Grabovoi wants compensation for moral damages he suffered as a result of reports published in the paper of his allegedly fraudulent activities, including a promise to resurrect children who died in a hostage-taking tragedy in Beslan in 2004.
His lawyers have said they will appeal the decision with the Moscow City Court.
Grabovoi was charged in April in a case that caused uproar both in Russia and abroad when he claimed he could heal diseases and resurrect the dead, especially the 186 children who died in the Beslan school seizure in southern Russia. A total of 331 people officially died in Russia’s worst terrorist outrage.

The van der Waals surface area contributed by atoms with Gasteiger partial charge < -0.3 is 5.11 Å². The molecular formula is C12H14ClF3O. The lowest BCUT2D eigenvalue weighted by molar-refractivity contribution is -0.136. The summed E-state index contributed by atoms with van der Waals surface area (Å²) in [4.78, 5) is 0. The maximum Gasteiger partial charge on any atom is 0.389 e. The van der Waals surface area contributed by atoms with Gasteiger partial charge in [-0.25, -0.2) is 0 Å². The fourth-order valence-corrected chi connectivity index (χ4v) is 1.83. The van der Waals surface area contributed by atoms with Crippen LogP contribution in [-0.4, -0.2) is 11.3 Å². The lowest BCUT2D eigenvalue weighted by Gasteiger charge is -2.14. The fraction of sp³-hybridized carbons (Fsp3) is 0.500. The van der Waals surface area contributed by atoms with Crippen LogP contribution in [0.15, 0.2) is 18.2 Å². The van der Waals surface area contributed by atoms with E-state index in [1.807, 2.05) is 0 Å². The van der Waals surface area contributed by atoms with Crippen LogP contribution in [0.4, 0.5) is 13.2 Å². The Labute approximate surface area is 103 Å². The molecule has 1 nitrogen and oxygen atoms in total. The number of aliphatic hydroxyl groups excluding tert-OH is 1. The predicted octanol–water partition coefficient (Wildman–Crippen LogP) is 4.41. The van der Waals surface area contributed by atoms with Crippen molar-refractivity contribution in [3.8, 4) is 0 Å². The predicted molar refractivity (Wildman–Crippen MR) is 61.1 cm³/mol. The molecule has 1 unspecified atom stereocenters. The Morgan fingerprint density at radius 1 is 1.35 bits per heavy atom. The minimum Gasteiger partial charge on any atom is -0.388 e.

Grabovoi’s lawyer, Vyacheslav Makarov, said his client’s dignity and business reputation had been damaged by the newspaper reports, which also took credit for exposing his alleged Beslan fraud.
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The lawyer said Grabovoi was ready to consider a deal with the paper. “We have prepared other lawsuits against the newspaper, and we will go to the end,” he said.
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